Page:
3.2.5 It is however already known from D3 itself that PVF is lighter than PVDF. More particularly, table VII of D3 discloses a specific gravity for a laminate containing two PVF layers ("PVF/PVF") of 1.50, which is lower than the value of 1.80 given for the laminate containing two PVDF layers ("PVF2/PVF2").
It is furthermore already known from D3 that a textured PVDF layer has better texture retention than a PVF layer (table VII of D3: excellent formability and thermal stability of PVDF compared to good formability and thermal stability of PVF).
In view of this teaching of D3, the skilled person confronted with the objective technical problem would replace the PVDF structural layer of the PVDF/PVDF laminate of D3 by a PVF layer (to reduce weight) while keeping the textured PVDF layer (in order to maintain excellent texture retention). By doing so, the skilled person would arrive at the subject-matter of claim 1, namely a PVF structural layer / adhesive layer / PVDF textured layer laminate. The subject-matter of this claim thus lacks an inventive step in view of D3.
3.2.6 The respondent argued in this context that it followed from table VII of D3 that polyether sulfone ("PES" in D3) and polycarbonate are even lighter than PVF and hence the skilled person looking for lighter laminates would have replaced the structural PVDF layer of the PVDF/PVDF ("PVF2/PVF2") laminate of D3 by polyether sulfone or polycarbonate rather than PVF. However, the fact that apart from the use of PVF, D3 teaches further possibilities to reduce weight, namely by replacement with polyether sulfone or polycarbonate, merely implies that there are further (potentially equally non-inventive) laminates with reduced weight, apart from the one according to claim 1.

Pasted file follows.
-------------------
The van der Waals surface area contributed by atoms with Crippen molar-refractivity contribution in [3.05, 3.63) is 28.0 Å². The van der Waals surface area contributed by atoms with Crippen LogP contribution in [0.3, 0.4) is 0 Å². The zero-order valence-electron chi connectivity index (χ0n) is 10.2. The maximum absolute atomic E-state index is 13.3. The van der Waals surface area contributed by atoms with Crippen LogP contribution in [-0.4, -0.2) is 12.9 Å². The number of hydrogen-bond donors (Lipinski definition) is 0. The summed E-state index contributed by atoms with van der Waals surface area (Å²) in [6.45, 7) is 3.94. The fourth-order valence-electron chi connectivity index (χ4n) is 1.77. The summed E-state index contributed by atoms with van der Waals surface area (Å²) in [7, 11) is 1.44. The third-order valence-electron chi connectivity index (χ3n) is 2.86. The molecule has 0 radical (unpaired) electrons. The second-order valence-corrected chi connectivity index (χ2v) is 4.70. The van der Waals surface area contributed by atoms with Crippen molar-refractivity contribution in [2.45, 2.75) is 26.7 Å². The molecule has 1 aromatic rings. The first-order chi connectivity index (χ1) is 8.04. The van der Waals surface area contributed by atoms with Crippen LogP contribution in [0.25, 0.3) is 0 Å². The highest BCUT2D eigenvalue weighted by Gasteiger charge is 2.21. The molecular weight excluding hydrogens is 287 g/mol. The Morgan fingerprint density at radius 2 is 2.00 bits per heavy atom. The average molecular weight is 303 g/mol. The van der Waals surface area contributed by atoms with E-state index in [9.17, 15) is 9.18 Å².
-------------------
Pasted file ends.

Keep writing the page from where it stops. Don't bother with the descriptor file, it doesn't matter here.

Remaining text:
The respondent further argued that the whole teaching of D3 was to find alternative materials for PVF. D3 thus taught away from using PVF and thus could not prejudice inventive step. However, what D3 in fact discloses is that PVF/PVF laminates are unsatisfactory in terms of flame resistance, which is why D3 seeks to find a replacement for these laminates (page 46, lines 1-3). However, by using a PVF structural layer, the opposed patent simply accepts this disadvantage and the mere acceptance of a disadvantage clearly cannot give rise to any inventive step. The respondent's argument therefore must fail. The same holds true for the respondent's further argument that the long time span needed to invent the claimed laminates (21 years after the publication date of D3) implied that the claimed subject-matter was inventive. More particularly, the reason why the claimed laminate was not described earlier may simply be the fact that this laminate is inferior in terms of flame resistance compared to the PVDF/PVDF laminate of D3, and this cannot support any inventive step.
3.3 The main request thus cannot be allowed.
First Auxiliary Request
Claim 1 of the first auxiliary request is identical to claim 1 of the main request except that reference signs have been included. For the same reasons as given above, the subject-matter of this claim lacks an inventive step in view of D3.
Second Auxiliary Request
4. Amendments - Articles 123(2) and 84 EPC